Abstracts of Journal Papers (2017-)

Abstracts of Journal Papers (1980-1989) (1990-1999)

(2000-2009) (2010-2013) (2014-2016)

2018 2017


2018

J52: Validation of Concept of Optimal Mass in Child-
ren and Adults — The Seventh-Generation Solution
of Childhood Obesity
Work done at: The NGDS Pilot Project, PO Box 8423,
Karachi 75270, Pakistan
Abstract
Kamal SA, Jamil N, Ansari SA, International Journal of

Biology and Biotechnology, 15 (4), 2018, 613-638

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Childhood obesity is a result of difference between

intake and expenditure of energy, disturbing initial

steady state and forming a new steady state at a
higher level, resulting in increased body-fat storage.
To avoid obesity, child needs to balance tissue synthesis, responsible for picking-up height, with fat storage, responsible for putting-on weight (mass). During 2002-2012, child growth and obesity were modeled, introducing the terms, estimated-adult BMI, pseudo-gain of height/mass and energy-channelization (co-existence of wasting and tallness/stunting and obesity).  During 2013-2017, our group put forward first- to sixth-generation solutions of childhood obesity, which included new a definition of childhood obesity. This paper unveils seventh-generation solution, placing height-percentile-based-optimal mass and BMI-based-optimal mass on equal footing by defining modified status (pertaining-to-mass) in terms of that optimal mass, which is closer to net mass. Similarly, current-age-mid-parental height and current-age-army-cutoff height are treated on equal footing by defining modified status (pertaining-to-height) in terms of that current-age height, which is closer to recorded height. This leads to a modification of definitions of ‘instantaneous obesity/wasting’ and ‘true obesity/wasting’. Polar-coördinate representation of nutritional-status classification is expanded to 10 categories, viz. energy-channelization III (puberty-induced energy-channelization), obesity dominated over-nutrition, tallness dominated over-nutrition, tallness dominated energy-channelization I, wasting dominated energy-channelization I, stunting dominated energy-channelization II, obesity dominated energy-channelization II, stunting dominated under-nutrition, wasting dominated under-nutrition, acute malnutrition. This paper gives the method of constructing Growth-and-Obesity Vector-Roadmap 2.1, which includes ‘away-from-normality index’ and ‘polar angle’ in addition to build assigned from scaled percentiles, modified as well as descriptive statuses (pertaining-to-height) and (pertaining-to-mass). Vector-Roadmap 2.1 proposes 6 month-wise height management target values as well as mass management target ranges, these ranges may render the task of optimal-mass management easier. The authors have expanded lifestyle adjustment, diet and exercise plans to achieve the recommended targets. Vector-Roadmap 2.1 is generated from height and mass measurements obtained to least counts of 0.005 cm and 0.005 kg, respectively. Computations are performed using Extended CDC Growth Charts and Tables containing percentiles in the range 0.01 to 99.99. Rigorous mathematical arguments are employed to prove true obesity implying instantaneous obesity and instantaneous wasting implying true wasting are proved using rigorous mathematical arguments, with illustrative examples for each condition. Full Text (7th-Generation Solution of Childhood Obesity) PDF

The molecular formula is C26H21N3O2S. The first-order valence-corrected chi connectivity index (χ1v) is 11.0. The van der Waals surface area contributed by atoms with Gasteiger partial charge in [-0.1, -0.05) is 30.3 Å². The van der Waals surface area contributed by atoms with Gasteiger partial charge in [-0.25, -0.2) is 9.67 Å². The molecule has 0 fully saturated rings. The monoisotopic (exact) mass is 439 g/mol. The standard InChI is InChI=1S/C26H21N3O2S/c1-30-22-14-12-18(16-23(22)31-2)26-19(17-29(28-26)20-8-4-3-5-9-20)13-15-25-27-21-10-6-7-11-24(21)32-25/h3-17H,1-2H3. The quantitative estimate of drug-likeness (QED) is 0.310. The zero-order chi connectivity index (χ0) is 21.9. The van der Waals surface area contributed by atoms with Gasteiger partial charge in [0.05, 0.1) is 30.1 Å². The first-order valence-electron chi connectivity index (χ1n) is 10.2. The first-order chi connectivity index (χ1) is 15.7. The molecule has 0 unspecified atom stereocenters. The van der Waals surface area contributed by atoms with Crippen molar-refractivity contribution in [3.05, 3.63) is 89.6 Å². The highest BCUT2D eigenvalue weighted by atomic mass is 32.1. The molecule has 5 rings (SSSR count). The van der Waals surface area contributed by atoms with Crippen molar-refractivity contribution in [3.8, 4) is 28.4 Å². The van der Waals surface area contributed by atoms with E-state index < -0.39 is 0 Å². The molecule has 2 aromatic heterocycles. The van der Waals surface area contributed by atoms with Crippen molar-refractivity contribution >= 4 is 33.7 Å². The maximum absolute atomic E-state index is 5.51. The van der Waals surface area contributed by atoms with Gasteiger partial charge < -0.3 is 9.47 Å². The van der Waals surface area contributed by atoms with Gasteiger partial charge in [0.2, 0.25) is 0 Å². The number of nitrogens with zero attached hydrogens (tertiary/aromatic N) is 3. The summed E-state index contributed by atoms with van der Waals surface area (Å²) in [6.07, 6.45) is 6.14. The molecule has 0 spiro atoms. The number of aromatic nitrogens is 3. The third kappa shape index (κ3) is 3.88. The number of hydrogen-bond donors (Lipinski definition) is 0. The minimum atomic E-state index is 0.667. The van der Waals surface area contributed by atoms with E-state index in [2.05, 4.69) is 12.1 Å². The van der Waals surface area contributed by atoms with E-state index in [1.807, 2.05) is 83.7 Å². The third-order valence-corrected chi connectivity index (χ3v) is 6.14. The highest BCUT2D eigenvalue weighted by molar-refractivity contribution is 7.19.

Additional File: Color Coding of Growth-and-Obesity Vector-Roadmap 2.1 PDF

Related Paper: Integration of BMI-based-Optimal Mass and Height-Percentile-based-Optimal Mass PDF